I am approaching two months of dialysis very shortly and I want to write about what I have experienced so far.
Several things I have learned about myself in this “new normal”:
- New co-working space (sort of): Outside of a coffeehouse and a library, I have found that a dialysis clinic is a good place to zone out and be with your own thoughts. After all, you’re not doing much for 3.5 hours, three times a week, but watch television, read a book, or have your nose in your phone. I’ve started to watch The Food Network a lot recently. Not that I’m hungry, but I’m interested to see how you cook food better and be creative.
- Pass on the water: Drinking water or liquids is good. Too much of it can result in cramping during treatment. Your kidneys can only flush so much out of your system. The same goes with a dialysis machine.
- Appetite: I don’t have much of an appetite anymore. I have also started to dislike certain foods that I ate regularly before. I get violently sick after nibbling on a Reese’s peanut butter cup or a Sunbelt granola bar.
- Physical challenges: my balance is a little off, since I’m not carrying so much edema in my legs. It’s weird as hell seeing your legs go from the size of cannons to “normal”. Getting around takes a little more time. My vision has changed slightly. I’m so not ready to get new glasses. I just got new prescription sunglasses in February.
- Speech and Brain: This is where I have the most trouble with. I didn’t know what septic shock was, until my physician mentioned it after I was released from the hospital in May. Since starting dialysis, I have been unable to form complete sentences, and stuttering and slurring certain words. As I read about the affects of septic shock, I can only conclude why I was stuttering: septic shock effects the entire body: major organs, brain, and limbs.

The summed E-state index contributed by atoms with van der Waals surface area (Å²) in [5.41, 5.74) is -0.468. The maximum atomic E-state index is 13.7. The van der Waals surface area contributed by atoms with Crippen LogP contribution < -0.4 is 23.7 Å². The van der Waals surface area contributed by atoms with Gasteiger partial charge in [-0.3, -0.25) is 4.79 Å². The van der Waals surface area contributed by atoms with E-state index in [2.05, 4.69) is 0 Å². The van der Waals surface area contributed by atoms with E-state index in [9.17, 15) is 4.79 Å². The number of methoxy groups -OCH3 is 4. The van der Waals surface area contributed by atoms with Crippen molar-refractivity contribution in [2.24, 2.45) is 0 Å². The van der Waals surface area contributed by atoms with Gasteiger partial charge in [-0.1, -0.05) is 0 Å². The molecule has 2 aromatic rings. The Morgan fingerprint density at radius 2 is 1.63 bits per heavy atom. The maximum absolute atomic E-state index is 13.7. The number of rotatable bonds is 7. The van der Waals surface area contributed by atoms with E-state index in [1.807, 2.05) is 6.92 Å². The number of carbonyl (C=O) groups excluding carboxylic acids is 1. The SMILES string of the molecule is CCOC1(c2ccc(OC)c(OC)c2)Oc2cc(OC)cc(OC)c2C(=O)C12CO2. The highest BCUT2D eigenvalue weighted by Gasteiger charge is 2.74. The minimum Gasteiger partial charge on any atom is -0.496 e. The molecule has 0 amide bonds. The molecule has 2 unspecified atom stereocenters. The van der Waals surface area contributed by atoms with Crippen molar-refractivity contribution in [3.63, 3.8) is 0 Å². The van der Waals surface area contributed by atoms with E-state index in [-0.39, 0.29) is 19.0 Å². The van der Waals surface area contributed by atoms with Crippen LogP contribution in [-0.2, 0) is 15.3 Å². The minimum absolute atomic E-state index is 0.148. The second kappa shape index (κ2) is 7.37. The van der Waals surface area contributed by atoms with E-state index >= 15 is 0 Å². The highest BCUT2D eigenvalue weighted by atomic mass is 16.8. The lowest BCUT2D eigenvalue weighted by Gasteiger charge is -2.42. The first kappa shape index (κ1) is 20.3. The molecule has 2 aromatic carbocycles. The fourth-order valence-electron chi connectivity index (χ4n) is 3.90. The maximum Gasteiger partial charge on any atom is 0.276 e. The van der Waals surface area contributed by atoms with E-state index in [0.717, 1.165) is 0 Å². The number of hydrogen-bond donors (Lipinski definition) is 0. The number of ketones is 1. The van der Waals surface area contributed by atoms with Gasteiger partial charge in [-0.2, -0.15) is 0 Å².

According to the Sepsis Alliance, nearly 1.4 million people survive sepsis, but they face life-long challenging changes. Sepsis have a high death rate, particularly with the elderly, young, or patients with weakened immune systems. Since I live with diabetes, I fall into the latter category.
In a 2010 article, Medpage Today reported that 59.3% of patients hospitalized with severe sepsis saw worse cognitive or physical function or both by their first post-sepsis assessment.
I knew my kidneys have failed, but no one was able to figure out why I am unable to talk smoothly. Septic shock leaves a mark, permanent or temporary, on your motor and cognitive skills. You feel like you are trying to get out of mud.
The brain, by nature, process what you see or hear, and then sends a message to the mouth to relay what we hear and see. As a life long mild stutter, it has become increasingly difficult to say what I am thinking or want to say.
It is frustrating to run into friends and people I know, and not know their names right away and recognize them, as well as carry a normal conversation without stammering constantly.
The inability to have a conversation with people have become a rather embarrassing predicament.
The cognitive and motor skills are the nerve centers to how we process and dispense information. When those skills are affected, or taken away, by a stroke for example, patients feel trapped inside their own bodies. We take talking as a simple task for which we blindly take for granted.
I will need intense speech therapy/rehab in order to relearn how to talk. I love to write, but not everyone wants to read your thoughts…they want to hear it.
My body is going through changes that, to be honest, frightens me. Have I been sick for so long that I didn’t realize that it was silently killing me?
Going through kidney dialysis, and the goal to get on the transplant list in the fall might be the easiest tasks to do.
It’s my mental and vocal capacities that I worry about. I need those in order to communicate.